Many large organisations rely heavily on volunteers to keep operations and services going, just as employees do. Like employees, volunteers should remain safe if exposed to potentially risky work activities or environments – such as operating machinery and working with children.

Employers should conduct risk analyses of their operations to ensure the wellbeing of workers, with special consideration paid to any hazards that could cause harm, the probability of their occurring and whether safeguards in place are sufficient to address them.

Where risks are identified, organizations should take appropriate actions and record their outcomes. Any employer offering volunteer time to staff should also create a separate health and safety policy specifically for these volunteers as this would demonstrate that their organisation takes their safety seriously. It’s generally considered unadvisable to combine paid and volunteer policies into one handbook or manual, making a dedicated document more important in helping avoid misunderstandings and prevent conflicts of information.

4. Discipline

Disciplining volunteers is more difficult than disciplining employees; however, you should still outline clear discipline and termination policies in your volunteer program orientation to make sure volunteers understand they could face discipline if they do not fulfill company expectations and standards.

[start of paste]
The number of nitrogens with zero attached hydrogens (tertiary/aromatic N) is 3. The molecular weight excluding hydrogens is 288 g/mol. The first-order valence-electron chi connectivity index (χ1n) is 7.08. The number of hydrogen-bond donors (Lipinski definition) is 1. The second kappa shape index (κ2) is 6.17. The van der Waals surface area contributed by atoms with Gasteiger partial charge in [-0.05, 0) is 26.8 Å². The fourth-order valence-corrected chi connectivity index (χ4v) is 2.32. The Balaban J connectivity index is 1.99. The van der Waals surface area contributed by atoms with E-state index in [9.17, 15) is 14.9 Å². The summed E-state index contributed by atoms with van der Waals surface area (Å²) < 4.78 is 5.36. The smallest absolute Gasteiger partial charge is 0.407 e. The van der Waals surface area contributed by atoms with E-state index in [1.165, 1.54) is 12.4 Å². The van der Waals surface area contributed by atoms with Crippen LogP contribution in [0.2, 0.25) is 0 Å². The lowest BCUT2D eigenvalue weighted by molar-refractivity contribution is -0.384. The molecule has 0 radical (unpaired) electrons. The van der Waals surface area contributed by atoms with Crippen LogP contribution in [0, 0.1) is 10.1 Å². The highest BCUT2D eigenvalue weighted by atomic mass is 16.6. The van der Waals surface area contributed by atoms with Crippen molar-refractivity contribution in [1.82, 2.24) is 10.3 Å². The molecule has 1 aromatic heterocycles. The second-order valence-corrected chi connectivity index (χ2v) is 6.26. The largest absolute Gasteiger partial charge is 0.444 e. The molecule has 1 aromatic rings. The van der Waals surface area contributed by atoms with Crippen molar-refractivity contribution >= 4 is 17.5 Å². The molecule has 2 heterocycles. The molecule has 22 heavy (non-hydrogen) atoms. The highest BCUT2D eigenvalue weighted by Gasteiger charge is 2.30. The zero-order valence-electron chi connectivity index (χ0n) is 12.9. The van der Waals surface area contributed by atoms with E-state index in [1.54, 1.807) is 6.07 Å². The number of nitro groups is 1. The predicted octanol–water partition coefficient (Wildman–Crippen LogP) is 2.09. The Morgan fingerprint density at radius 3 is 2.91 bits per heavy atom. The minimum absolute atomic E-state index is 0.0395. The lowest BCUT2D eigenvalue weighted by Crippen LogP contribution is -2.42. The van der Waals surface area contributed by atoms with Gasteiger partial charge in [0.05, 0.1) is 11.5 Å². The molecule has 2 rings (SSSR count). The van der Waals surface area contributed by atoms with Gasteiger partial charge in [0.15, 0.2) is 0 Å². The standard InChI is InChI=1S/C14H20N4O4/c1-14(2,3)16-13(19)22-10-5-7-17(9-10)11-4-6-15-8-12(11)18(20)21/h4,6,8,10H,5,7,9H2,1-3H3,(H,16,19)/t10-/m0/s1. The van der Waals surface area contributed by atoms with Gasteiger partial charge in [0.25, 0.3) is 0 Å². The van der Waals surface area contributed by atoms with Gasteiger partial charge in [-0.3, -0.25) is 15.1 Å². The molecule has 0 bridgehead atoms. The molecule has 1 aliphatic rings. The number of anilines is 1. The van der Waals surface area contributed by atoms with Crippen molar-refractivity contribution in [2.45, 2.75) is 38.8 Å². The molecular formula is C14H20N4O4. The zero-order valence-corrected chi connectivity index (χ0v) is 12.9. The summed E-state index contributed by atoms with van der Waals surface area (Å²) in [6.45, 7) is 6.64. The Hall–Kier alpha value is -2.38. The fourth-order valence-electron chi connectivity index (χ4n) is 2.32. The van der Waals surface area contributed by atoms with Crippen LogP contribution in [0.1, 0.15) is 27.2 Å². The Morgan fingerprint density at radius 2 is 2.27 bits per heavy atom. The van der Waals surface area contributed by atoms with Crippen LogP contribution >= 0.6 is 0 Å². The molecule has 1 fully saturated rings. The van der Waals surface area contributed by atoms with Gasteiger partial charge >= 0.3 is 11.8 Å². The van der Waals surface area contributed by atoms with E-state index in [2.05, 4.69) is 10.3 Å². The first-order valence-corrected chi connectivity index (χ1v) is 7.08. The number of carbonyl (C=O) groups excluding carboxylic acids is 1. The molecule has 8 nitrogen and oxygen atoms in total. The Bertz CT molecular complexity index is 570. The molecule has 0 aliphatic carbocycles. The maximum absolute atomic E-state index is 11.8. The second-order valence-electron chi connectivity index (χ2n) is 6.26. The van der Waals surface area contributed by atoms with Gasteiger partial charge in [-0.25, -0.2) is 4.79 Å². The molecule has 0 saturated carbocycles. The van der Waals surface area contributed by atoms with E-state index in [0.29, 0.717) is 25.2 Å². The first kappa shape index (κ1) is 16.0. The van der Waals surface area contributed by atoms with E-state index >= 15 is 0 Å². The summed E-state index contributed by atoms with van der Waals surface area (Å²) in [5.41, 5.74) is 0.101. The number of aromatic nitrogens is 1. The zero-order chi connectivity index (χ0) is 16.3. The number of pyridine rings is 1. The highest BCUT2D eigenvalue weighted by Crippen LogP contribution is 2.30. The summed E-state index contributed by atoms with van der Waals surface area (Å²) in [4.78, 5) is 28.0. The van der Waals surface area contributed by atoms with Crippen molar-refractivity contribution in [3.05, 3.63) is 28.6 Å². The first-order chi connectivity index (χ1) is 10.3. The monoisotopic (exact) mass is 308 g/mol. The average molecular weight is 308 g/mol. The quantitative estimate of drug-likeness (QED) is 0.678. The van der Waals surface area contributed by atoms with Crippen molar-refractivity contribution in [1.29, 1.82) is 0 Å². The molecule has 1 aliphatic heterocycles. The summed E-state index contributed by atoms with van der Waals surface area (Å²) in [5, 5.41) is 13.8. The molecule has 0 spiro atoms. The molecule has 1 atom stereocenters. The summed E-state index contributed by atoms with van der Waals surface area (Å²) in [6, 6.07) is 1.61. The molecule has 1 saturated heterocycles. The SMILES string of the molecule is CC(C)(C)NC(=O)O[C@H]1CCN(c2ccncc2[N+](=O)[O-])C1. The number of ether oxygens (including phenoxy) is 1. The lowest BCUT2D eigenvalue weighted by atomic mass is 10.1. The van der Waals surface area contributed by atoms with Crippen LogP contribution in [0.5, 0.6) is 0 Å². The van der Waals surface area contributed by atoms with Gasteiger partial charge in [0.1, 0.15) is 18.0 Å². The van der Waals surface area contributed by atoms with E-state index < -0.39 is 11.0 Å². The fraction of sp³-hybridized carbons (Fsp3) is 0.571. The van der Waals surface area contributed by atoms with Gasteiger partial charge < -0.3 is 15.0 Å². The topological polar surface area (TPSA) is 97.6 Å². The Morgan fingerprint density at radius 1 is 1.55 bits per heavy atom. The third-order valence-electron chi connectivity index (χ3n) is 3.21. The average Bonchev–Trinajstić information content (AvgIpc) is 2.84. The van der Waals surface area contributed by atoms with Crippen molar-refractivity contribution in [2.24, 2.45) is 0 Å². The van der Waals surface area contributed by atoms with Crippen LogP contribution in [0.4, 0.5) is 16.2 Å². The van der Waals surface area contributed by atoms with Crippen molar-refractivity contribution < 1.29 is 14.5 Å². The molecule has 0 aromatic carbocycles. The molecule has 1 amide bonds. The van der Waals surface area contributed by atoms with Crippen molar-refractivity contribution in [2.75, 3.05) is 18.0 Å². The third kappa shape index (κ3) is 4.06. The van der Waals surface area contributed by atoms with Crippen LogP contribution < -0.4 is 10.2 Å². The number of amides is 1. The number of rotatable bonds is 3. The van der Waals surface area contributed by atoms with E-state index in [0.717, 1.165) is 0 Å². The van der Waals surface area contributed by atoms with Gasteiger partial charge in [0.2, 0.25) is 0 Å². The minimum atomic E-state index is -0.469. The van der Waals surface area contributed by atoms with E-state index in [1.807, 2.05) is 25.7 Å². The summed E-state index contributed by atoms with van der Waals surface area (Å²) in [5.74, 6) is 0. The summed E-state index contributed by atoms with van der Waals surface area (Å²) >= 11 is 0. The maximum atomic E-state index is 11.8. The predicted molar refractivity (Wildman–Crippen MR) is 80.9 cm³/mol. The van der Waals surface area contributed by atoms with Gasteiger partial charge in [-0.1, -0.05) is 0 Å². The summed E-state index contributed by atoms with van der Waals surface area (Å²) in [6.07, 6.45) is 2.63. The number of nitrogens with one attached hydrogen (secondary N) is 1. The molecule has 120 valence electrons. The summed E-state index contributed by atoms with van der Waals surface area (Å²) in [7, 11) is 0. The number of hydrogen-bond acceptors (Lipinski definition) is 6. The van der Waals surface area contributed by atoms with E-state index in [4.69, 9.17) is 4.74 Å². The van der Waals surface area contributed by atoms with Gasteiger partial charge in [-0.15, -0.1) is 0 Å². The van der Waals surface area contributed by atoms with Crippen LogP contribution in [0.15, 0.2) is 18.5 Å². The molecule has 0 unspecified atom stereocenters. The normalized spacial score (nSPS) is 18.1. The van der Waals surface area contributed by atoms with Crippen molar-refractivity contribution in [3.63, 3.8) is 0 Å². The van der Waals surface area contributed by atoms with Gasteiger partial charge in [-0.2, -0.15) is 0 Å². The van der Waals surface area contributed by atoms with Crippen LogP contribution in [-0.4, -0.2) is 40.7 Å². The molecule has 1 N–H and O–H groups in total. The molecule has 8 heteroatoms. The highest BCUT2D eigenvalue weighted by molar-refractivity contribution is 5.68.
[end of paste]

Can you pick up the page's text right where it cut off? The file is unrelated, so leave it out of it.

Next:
If it becomes necessary to enforce your disciplinary policy against a volunteer, always attempt to resolve it informally first. An informal conversation or counselling session could help correct their behavior without resorting to your formal policy.

Notably, when using the same disciplinary procedure for volunteers as for employees, legal issues may arise as employees can access rights and protections not applicable to volunteers; such as holiday pay and minimum wages. By creating a separate policy for your volunteer program you can reduce these risks.

5. Dismissal

Unintentional volunteers may not always be the right fit for an organization, as they can lose interest, refuse to adhere to procedures, or engage in inappropriate behaviors that pose risks for staff and clients. By having appropriate policies in place, dismissal of such volunteers becomes easier with minimal disruption and time loss.

An example policy would include language such as: All company equipment, including but not limited to computer systems and information, is owned by Company and may be inspected at any time.” Additionally, such policies might restrict e-mail use for spamming (unwanted messages sent without consent) or “spoofing” (sending an e-mail from another server than its recipient).

Additionally, it should stipulate that volunteers’ job performance and conduct are reviewed periodically and any violation of their volunteer agreement constitutes grounds for dismissal. It could include language stating: “No employee or volunteer may be harassed based on race, religion, age, sexual orientation national origin disability. If harassment occurs a volunteer should have the option to file a grievance with their supervisor.”